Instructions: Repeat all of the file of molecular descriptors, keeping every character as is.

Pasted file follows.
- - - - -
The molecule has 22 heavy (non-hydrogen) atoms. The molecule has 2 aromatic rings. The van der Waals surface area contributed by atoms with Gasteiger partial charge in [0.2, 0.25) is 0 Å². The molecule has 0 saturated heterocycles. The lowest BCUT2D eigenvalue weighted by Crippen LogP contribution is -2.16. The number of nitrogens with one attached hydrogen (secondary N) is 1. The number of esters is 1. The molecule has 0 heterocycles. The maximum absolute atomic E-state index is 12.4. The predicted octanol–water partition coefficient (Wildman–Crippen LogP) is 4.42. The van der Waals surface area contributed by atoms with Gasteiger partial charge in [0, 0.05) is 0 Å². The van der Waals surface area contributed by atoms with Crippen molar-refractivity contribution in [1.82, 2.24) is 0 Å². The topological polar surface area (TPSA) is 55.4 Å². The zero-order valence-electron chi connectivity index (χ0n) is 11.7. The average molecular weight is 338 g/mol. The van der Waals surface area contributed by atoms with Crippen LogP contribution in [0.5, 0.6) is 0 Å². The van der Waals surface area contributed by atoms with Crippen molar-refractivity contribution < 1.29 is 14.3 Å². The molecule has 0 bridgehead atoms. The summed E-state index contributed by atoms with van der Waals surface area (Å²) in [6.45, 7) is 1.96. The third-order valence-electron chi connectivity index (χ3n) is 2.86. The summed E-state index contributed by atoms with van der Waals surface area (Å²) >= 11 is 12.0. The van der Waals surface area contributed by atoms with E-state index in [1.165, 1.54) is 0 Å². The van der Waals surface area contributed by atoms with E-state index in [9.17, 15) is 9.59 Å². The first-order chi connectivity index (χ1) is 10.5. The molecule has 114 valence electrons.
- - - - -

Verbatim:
The molecule has 22 heavy (non-hydrogen) atoms. The molecule has 2 aromatic rings. The van der Waals surface area contributed by atoms with Gasteiger partial charge in [0.2, 0.25) is 0 Å². The molecule has 0 saturated heterocycles. The lowest BCUT2D eigenvalue weighted by Crippen LogP contribution is -2.16. The number of nitrogens with one attached hydrogen (secondary N) is 1. The number of esters is 1. The molecule has 0 heterocycles. The maximum absolute atomic E-state index is 12.4. The predicted octanol–water partition coefficient (Wildman–Crippen LogP) is 4.42. The van der Waals surface area contributed by atoms with Gasteiger partial charge in [0, 0.05) is 0 Å². The van der Waals surface area contributed by atoms with Crippen molar-refractivity contribution in [1.82, 2.24) is 0 Å². The topological polar surface area (TPSA) is 55.4 Å². The zero-order valence-electron chi connectivity index (χ0n) is 11.7. The average molecular weight is 338 g/mol. The van der Waals surface area contributed by atoms with Crippen LogP contribution in [0.5, 0.6) is 0 Å². The van der Waals surface area contributed by atoms with Crippen molar-refractivity contribution < 1.29 is 14.3 Å². The molecule has 0 bridgehead atoms. The summed E-state index contributed by atoms with van der Waals surface area (Å²) in [6.45, 7) is 1.96. The third-order valence-electron chi connectivity index (χ3n) is 2.86. The summed E-state index contributed by atoms with van der Waals surface area (Å²) >= 11 is 12.0. The van der Waals surface area contributed by atoms with E-state index in [1.165, 1.54) is 0 Å². The van der Waals surface area contributed by atoms with E-state index in [9.17, 15) is 9.59 Å². The first-order chi connectivity index (χ1) is 10.5. The molecule has 114 valence electrons.